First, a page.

When policyholders and insurance companies have a disagreement regarding the cost of repairing or replacing damaged property, it can be quite frustrating, especially for the policyholder, who often feels they have no choice but to settle for the amount offered by the insurance company. Rarely
do insurance companies notify policyholders of their right to participate in various mechanisms to resolve property damage and price disagreements.As a result most policyholders never realize that they have a right to dispute an insurance settlement amount.
One way for policyholders to dispute their insurance company’s settlement offer is to invoke the appraisal clause, which is the dispute mechanism contained within the insurance policy. When conducted properly, appraisal can be a very effective alternative dispute resolution method. However, not all insurance policies contain an appraisal clause, additionally some states do not allow appraisal. It is important to understand the appraisal requirements and allowances for this process within the policy.
The Appraisal Clause may include the following language and is a good general explanation of how appraisal works:
1. If you fail to agree with us on the amount of a loss, either party may demand that the disputed amount be submitted for appraisal. A demand for appraisal will be made in writing within sixty (60) days after our receipt of proof of loss. Each party will then choose a competent and disinterested appraiser. Each party will notify the other of the identity of its appraiser within thirty (30) days of the written demand for appraisal.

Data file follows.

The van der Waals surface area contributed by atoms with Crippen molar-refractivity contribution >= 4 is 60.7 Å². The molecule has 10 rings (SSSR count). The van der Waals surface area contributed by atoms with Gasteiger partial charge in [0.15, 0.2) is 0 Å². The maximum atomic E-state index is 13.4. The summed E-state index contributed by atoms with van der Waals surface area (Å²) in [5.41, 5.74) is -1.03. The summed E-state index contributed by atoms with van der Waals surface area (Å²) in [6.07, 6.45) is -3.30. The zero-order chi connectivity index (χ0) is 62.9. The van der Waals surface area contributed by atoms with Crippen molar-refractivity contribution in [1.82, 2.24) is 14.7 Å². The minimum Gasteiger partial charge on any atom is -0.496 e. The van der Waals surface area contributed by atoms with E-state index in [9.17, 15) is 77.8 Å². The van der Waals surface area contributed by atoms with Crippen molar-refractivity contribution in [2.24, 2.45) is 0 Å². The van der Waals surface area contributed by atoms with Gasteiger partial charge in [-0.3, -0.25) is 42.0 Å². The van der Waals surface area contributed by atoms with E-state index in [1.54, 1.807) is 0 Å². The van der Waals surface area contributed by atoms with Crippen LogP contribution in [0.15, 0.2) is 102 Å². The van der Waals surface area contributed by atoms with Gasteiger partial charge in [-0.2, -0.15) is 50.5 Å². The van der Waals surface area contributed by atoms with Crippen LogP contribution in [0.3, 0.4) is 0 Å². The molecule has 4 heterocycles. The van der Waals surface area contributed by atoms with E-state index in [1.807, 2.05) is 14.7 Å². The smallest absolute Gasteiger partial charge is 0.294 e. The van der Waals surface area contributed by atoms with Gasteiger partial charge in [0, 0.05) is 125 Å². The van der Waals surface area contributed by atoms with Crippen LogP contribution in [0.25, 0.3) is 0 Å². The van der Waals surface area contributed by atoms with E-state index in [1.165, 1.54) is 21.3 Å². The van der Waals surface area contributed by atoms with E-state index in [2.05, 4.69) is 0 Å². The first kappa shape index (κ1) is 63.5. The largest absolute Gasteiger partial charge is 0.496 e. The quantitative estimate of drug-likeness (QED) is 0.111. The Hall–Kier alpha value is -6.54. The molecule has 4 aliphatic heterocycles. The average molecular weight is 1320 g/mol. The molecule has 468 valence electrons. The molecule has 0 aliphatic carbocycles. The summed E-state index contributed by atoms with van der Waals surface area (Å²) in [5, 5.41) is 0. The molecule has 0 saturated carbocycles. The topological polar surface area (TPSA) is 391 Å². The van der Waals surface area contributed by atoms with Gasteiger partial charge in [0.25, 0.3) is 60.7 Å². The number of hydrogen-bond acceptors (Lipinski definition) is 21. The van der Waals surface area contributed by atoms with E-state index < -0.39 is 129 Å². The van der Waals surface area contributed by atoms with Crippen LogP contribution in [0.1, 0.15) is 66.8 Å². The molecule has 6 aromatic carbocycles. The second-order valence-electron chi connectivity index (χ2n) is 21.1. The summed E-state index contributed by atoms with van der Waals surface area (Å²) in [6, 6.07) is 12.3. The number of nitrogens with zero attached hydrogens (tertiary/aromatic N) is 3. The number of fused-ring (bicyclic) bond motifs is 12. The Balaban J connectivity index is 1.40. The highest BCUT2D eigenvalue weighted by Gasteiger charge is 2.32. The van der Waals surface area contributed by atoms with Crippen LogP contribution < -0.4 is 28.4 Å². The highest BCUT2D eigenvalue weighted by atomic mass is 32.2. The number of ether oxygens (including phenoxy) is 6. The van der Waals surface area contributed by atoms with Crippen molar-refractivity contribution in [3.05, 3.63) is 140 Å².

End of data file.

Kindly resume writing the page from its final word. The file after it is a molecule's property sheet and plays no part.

2. The two (2) appraisers will choose a competent and disinterested umpire. If the appraisers are unable to agree on an umpire within fifteen (15) days, you or we may petition a judge of a court of record in the state where the covered loss happened, to select an umpire.
3. The appraisers will then set the amount of the loss or damage. If the appraisers submit a written report of an agreement to you and us, the amount they agree on will be the amount of our payment for the loss or damage. If the appraisers fail to agree within a reasonable time, they will submit their differences to the umpire. Written agreement signed by any two (2) of these three (3) will set the amount of loss or damage.
4. Each appraiser will be paid by the party that selects him or her. Other expenses of the appraisal and compensation of the umpire will be paid equally by you and us.
The appraisal Clause is commonly regarded among Public Adjusters as the most empowering tool to a policyholder in arriving at the accurate and fair settlement price of their property loss. When executed properly the appraisal process shuts down the insurance company tactics commonly used to settle claims below fair market pricing.